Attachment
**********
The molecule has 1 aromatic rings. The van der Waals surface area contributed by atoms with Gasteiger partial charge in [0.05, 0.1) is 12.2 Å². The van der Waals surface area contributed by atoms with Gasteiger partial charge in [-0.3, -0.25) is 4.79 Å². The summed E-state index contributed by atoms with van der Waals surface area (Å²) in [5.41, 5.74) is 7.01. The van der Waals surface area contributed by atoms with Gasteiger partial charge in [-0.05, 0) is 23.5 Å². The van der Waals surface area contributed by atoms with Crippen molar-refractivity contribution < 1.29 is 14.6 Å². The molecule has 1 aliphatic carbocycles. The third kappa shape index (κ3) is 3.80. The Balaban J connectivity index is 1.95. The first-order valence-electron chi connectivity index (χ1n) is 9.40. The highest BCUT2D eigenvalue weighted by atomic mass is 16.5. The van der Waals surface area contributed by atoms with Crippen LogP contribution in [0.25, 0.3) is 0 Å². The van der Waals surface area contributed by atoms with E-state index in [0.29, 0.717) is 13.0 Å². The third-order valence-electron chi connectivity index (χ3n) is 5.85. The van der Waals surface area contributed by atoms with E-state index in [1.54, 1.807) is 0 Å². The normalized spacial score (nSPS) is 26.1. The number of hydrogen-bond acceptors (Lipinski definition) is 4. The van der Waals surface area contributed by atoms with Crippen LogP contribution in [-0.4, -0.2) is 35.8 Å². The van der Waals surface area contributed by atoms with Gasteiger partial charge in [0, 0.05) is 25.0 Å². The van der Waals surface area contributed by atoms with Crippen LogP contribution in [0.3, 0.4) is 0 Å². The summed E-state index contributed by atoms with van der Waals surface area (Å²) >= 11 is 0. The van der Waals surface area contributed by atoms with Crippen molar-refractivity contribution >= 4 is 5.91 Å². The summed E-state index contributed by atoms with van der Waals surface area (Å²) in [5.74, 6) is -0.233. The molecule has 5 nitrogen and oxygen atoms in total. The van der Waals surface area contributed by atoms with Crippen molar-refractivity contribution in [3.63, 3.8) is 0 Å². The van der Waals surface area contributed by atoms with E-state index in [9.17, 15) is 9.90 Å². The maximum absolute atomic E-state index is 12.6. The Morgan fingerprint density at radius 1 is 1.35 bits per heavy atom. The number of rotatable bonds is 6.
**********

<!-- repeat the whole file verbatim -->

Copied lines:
The molecule has 1 aromatic rings. The van der Waals surface area contributed by atoms with Gasteiger partial charge in [0.05, 0.1) is 12.2 Å². The van der Waals surface area contributed by atoms with Gasteiger partial charge in [-0.3, -0.25) is 4.79 Å². The summed E-state index contributed by atoms with van der Waals surface area (Å²) in [5.41, 5.74) is 7.01. The van der Waals surface area contributed by atoms with Gasteiger partial charge in [-0.05, 0) is 23.5 Å². The van der Waals surface area contributed by atoms with Crippen molar-refractivity contribution < 1.29 is 14.6 Å². The molecule has 1 aliphatic carbocycles. The third kappa shape index (κ3) is 3.80. The Balaban J connectivity index is 1.95. The first-order valence-electron chi connectivity index (χ1n) is 9.40. The highest BCUT2D eigenvalue weighted by atomic mass is 16.5. The van der Waals surface area contributed by atoms with Crippen LogP contribution in [0.25, 0.3) is 0 Å². The van der Waals surface area contributed by atoms with E-state index in [0.29, 0.717) is 13.0 Å². The third-order valence-electron chi connectivity index (χ3n) is 5.85. The van der Waals surface area contributed by atoms with E-state index in [1.54, 1.807) is 0 Å². The normalized spacial score (nSPS) is 26.1. The number of hydrogen-bond acceptors (Lipinski definition) is 4. The van der Waals surface area contributed by atoms with Crippen LogP contribution in [-0.4, -0.2) is 35.8 Å². The van der Waals surface area contributed by atoms with Gasteiger partial charge in [0, 0.05) is 25.0 Å². The van der Waals surface area contributed by atoms with Crippen LogP contribution in [0.3, 0.4) is 0 Å². The summed E-state index contributed by atoms with van der Waals surface area (Å²) >= 11 is 0. The van der Waals surface area contributed by atoms with Crippen molar-refractivity contribution >= 4 is 5.91 Å². The summed E-state index contributed by atoms with van der Waals surface area (Å²) in [5.74, 6) is -0.233. The molecule has 5 nitrogen and oxygen atoms in total. The van der Waals surface area contributed by atoms with Crippen molar-refractivity contribution in [3.63, 3.8) is 0 Å². The van der Waals surface area contributed by atoms with E-state index in [9.17, 15) is 9.90 Å². The maximum absolute atomic E-state index is 12.6. The Morgan fingerprint density at radius 1 is 1.35 bits per heavy atom. The number of rotatable bonds is 6.